Provenance is the history of ownership of works of art. Provenance research contributes to our understanding of the historical, social, and economic contexts that inform the production, circulation, and preservation of an individual work of art. It can also shed light on the history of collecting and the formation of taste. This second aspect of provenance research is particularly meaningful for museums like Carnegie Museum of Art that reflect the collecting interests of specific individuals. Documenting provenance can also serve as a means of authenticating a work of art and establishing legal ownership of it.
Provenance Research at Carnegie Museum of Art
Provenance research is a regular, ongoing part of curatorial work at Carnegie Museum of Art and is essential to documenting the objects in the permanent collection. Provenance research is conducted by museum staff, fellows, and interns, and information is continually added to individual object records. Although the museum seeks to verify and expand the provenance information associated with individual works of art in its collection, establishing a complete history of ownership can often prove challenging. The museum therefore encourages the sharing of information that might help clarify the provenance of objects in its collection.
Holocaust-Era Provenance Research
This era is defined as the period encompassing the Nazi Party’s rise to power and its defeat (1932–45). In recent years provenance research has assumed particular importance due to increased awareness of the extent of the cultural dislocation caused by World War II and the Holocaust. While many works of art confiscated or looted before and during the war were restored to their original owners or countries of origin, others were not and found their way onto the international art market. In recognition of this fact, many museums are researching their collections to determine whether works of art that have entered their collections since 1932 could have been seized or stolen and not subsequently returned.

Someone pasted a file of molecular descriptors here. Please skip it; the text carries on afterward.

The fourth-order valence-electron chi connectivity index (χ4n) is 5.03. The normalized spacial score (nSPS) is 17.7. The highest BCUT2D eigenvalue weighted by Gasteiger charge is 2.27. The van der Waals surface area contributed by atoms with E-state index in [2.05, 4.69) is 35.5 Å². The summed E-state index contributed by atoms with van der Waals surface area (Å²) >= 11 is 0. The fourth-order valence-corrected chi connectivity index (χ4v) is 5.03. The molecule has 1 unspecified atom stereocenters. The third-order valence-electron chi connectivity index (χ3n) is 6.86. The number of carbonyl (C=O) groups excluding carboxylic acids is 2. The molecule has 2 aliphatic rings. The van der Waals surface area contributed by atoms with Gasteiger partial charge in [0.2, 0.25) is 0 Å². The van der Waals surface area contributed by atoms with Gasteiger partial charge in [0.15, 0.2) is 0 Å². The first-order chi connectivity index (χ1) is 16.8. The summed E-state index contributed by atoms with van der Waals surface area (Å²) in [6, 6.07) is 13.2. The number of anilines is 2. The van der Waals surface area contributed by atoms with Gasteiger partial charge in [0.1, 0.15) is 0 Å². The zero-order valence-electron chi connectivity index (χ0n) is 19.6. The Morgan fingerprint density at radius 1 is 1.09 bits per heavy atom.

Following the recommendations of the American Association of Museums (AAM), the Association of Art Museum Directors (AAMD), and the Presidential Advisory Commission on Holocaust-Era Assets, Carnegie Museum of Art is actively investigating the Nazi-era provenance of the paintings, sculpture, and decorative arts in its collection. Priority has been given to works with unknown, incomplete, or otherwise suspect provenance for the period 1932–45, particularly works of art in the museum’s collection that changed hands during that period and were, or could have been, in continental Europe. Beginning in 2004, Carnegie Museum of Art began submitting records to the AAM-sponsored Nazi-Era Provenance Internet Portal (NEPIP). Works of art from the museum’s collections submitted to NEPIP can be found on the AAM portal.
The museum is actively researching the Nazi-era provenance of objects in its collection and will increasingly be transferring detailed provenance information from the museum’s object files to the electronic format of the website. This work is ongoing, will be updated periodically, and will continue to be cross-listed with the NEPIP. We welcome new information on works of art in the museum’s collection.
Art Tracks: Provenance Visualization Project
Carnegie Museum of Art has proposed a project that will engage the public more deeply with works of art by bringing their histories to life. The museum is in the process of developing a technology-based interactive framework that will employ standard art museum cataloging data and best practices to allow users to visually chart the life cycles of art objects over time and across distances. The framework of the Art Tracks: Provenance Visualization Project will transform what are currently dry, unengaging museum provenance and exhibition records into lively historical narratives about art, museums, and history, thus enhancing visitors’ experiences of artworks both in the museum and on the web.
Learn more about Art Tracks progress and developments form our blog.